Montoya, driving one of the cars with which the German was dicing, was, like the world champion, thought to have been on a one-stop strategy, such was his pace at the tail-end of the top six, but the Colombian scotched that theory with a pit-stop on lap 27. Remarkably, this was Montoya's first F1 stop, having not made it this far in the previous three events, and emphasised the true manner of his team-mate's pace at the front of the field, which led to a new lap record on the 26th tour.
Schumacher and Coulthard made their stops in short order after Montoya, both emerging from the pit-lane with their original positions intact. Lower down the order, McLaren managed to turn Hakkinen around in time to put him back ahead of Trulli, who had become something of a rolling roadblock for the Finn, while Ferrari waited to pull off perhaps the tactical move of the race, short-fuelling Barrichello in order to put him ahead of Hakkinen, but necessitating a switch from one to two stops for the Brazilian.
By this stage, the lower order had already seen several changes, with Fernando Alonso starting the ball rolling on only the sixth lap when an over-exuberant entry to Variante Alta saw the Minardi driver spearing off into the barriers on exit. Jos Verstappen wasted no time in joining the Spaniard on the sidelines, as his Arrows ground to a halt on the very next lap, while Kimi Raikkonen became the third casualty, the victim of an unexplained failure that pitched him into the wall on the hill to Piratella. Like Alonso, the Finn was unharmed in the impact, but no longer a part of a thrilling scrap for potential points with Panis.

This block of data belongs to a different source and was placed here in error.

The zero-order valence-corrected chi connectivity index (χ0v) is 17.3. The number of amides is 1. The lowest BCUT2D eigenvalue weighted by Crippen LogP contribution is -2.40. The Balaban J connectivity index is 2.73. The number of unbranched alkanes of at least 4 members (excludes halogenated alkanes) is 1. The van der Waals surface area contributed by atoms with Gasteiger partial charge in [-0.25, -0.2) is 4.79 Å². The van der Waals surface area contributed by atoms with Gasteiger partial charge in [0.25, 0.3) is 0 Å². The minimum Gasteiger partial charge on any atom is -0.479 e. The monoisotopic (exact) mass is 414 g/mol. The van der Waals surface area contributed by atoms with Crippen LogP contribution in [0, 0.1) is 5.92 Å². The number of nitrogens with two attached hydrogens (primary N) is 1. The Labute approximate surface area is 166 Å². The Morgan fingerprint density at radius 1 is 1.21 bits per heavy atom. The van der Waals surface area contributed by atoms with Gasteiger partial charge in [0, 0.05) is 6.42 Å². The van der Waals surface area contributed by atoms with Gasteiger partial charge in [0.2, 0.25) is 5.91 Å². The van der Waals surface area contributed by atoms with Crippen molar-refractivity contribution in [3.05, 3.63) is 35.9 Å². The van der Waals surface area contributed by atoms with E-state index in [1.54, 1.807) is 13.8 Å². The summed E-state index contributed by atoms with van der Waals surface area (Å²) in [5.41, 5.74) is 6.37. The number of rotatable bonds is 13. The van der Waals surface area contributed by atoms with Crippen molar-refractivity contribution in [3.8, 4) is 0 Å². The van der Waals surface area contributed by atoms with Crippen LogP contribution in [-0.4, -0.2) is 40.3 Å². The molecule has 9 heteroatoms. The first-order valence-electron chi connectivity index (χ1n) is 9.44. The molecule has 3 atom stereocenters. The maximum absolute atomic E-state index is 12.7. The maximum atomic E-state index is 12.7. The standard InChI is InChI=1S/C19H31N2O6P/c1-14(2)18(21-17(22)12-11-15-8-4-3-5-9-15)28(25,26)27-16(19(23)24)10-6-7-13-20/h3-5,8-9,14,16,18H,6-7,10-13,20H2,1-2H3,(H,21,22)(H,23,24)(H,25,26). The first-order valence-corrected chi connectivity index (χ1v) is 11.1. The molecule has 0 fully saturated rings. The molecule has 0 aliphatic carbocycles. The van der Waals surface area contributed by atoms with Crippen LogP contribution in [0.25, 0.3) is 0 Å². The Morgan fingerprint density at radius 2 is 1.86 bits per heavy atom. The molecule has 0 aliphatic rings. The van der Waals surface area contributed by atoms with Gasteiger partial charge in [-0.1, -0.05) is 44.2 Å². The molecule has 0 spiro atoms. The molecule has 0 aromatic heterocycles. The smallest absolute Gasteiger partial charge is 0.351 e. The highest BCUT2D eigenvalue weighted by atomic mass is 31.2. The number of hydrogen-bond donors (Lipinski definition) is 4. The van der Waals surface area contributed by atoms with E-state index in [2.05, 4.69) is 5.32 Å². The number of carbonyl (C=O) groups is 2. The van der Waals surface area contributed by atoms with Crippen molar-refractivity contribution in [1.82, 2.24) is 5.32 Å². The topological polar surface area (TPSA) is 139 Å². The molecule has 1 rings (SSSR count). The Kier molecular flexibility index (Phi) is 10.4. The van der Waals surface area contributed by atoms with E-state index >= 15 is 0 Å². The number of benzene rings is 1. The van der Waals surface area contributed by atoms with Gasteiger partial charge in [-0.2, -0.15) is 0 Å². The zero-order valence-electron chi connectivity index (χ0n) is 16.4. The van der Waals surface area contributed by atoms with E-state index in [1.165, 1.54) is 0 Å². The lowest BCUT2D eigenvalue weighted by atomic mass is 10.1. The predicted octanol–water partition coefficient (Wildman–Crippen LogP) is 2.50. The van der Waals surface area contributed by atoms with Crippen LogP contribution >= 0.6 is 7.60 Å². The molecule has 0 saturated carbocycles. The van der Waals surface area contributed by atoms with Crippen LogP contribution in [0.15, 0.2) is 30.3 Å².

Benetton's day had already been ruined, despite a flying start from Fisichella, which vaulted him ahead of Bernoldi and Verstappen. Team-mate Button made two pit-stops on successive laps as the team struggled with the refuelling equipment, and the Italian's good early work was undone as his B201 continued to be less than user-friendly. Fisichella would eventually retire back in the pits, while Button soldiered on to a lonely twelfth place finish.
Jacques Villeneuve never got to grips with either his BAR or team-mate Olivier Panis, and eventually succumbed to a big engine failure on lap 31, his displeasure evident as he thumped the steering wheel in frustration. Two laps earlier, the race had lost Gaston Mazzacane in smoky fashion, and would later do the same with Eddie Irvine.
The biggest disappointment to neutrals, however, was the demise of Juan Montoya, who found a box of the same just when he need gears and clutch the most. The Colombian was holding down a solid fifth place, with Hakkinen in his sights, when he was first alerted to a possible problem and, with delicious irony, this then manifested itself as he came in to make his second F1 pit-stop.
Wheels on and fuel in - albeit with a delay to the latter - Montoya went to restart but, with no drive, stalled on his marks. Attempts to restart the FW23 resulted in little, until the crew physically dropped a wheel-spinning Colombian off the jacks and down pit-road after an interminable one minute and eight seconds.. That was not the end of the problem, however, and Montoya could only limp back to the pits and another premature exit.